After an excellent sophomore season, the Calloways leave us with an unexpected, tragic cliffhanger.
Credit: Starz

If that really just happened, then he just went out in the most Uncle J way possible.

Only Julius Calloway would spend what might be his final moments on Earth noticing his nephew’s girlfriend, Allison, and asking, “Who’s that tasty bitch?”

Survivor’s Remorse has ended its stellar season on an incredibly down note, with Mike Epps’ irrepressibly blunt, crude, and uproarious Calloway patriarch sustaining life-threatening injuries following a severe car crash.

Yes, it happened because Julius was lighting up a marijuana pipe, proceeded to drop said pipe, and reached down to retrieve it — all while operating a moving vehicle. He ran a red light, and a truck slammed right into his side of the car, causing it to flip over several times before throwing him from the driver’s seat. The episode ends before we find out if Julius has checked out for good — helluva cliffhanger there, Mike O’Malley (the Survivor’s Remorse showrunner penned tonight’s season finale, “Starts and Stops,” himself) — but, much as we don’t want this to be the case, we’ve left him in bad shape.

With Epps set to star in ABC’s Uncle Buck reboot in winter 2016, it’s possible he had to be written out of the show (especially now that the Starz comedy is coming back for a third season), though the idea of Survivor’s Remorse without our beloved Uncle J is still too hard to stomach right now. No matter the outcome, we are leaving the Calloways at the very moment their profound love for one another will be put to the test, which is what makes “Starts and Stops” such an excellent season finale — because we are not ready to let these people go yet.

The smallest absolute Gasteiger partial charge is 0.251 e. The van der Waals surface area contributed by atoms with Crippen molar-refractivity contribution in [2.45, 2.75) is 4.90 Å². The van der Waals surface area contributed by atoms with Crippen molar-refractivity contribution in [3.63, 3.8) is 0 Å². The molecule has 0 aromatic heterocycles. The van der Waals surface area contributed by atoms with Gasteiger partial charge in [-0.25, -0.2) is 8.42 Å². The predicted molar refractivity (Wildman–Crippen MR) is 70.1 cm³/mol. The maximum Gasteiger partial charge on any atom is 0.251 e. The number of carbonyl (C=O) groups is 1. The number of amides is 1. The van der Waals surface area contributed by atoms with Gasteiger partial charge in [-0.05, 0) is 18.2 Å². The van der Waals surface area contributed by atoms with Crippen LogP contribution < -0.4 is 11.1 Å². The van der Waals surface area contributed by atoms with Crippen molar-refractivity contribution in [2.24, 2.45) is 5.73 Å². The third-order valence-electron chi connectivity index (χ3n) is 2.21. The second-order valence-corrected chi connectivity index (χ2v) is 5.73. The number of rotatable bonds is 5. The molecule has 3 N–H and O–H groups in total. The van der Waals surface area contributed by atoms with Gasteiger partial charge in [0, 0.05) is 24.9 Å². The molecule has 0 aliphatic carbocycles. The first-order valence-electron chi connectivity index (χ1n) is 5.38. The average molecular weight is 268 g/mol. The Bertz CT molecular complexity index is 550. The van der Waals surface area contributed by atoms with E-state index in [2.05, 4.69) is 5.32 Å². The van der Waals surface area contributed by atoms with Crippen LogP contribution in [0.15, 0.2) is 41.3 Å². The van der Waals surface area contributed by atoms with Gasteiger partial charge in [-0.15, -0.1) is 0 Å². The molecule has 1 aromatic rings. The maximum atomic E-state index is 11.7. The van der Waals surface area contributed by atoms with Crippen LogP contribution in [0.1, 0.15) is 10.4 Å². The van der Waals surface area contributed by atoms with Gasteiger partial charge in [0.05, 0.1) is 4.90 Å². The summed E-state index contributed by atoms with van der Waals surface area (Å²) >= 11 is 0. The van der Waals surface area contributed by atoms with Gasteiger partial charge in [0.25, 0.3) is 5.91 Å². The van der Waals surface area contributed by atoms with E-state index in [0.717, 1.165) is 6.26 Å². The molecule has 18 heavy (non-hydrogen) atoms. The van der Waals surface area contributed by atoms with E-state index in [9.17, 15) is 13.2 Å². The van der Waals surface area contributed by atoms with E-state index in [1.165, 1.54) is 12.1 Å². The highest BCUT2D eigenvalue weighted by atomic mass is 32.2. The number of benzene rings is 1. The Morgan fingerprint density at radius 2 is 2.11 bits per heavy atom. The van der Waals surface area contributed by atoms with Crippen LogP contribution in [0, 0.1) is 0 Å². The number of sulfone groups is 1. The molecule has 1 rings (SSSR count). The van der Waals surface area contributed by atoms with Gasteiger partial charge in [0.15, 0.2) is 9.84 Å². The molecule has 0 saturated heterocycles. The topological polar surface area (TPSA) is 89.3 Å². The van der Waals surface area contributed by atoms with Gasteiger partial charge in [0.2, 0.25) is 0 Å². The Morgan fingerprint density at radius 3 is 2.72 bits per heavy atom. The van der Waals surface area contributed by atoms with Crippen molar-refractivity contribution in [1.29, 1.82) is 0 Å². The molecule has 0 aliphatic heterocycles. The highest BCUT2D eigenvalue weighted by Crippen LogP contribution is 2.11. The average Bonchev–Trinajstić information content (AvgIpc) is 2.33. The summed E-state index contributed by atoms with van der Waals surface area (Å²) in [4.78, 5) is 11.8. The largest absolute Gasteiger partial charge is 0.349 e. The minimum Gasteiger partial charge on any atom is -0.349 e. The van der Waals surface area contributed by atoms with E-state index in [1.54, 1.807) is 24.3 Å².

As O’Malley has discussed at length, Survivor’s Remorse is not a show about basketball, but about family, and as any fan of the series will tell you, it’s very easy to get wrapped up in the Calloways’ lives. We care about them, even though they can be really stupid sometimes — though not as stupid as someone like Jupiter Blackmon (more on him in a bit). So when Julius is lying there immobile on the pavement, his sister Cassie clutching his hand as Cam, M-Chuck, and Allison (who makes the 911 call) look on helplessly, it feels as if we’re right there on that desolate highway with them.

But it is not an easy scene to watch. Julius has never been one for profound discussion (even when he’s forced to witness police brutality firsthand), remarking early on in the episode, “I like it when we all don’t talk about nothing important, just laughs.” Now that he’s standing at death’s door, the regrets come spilling out of his mouth — “I did a lot of stupid s— in my life” — and it’s possible now he won’t even have the chance to make up for not taking life more seriously.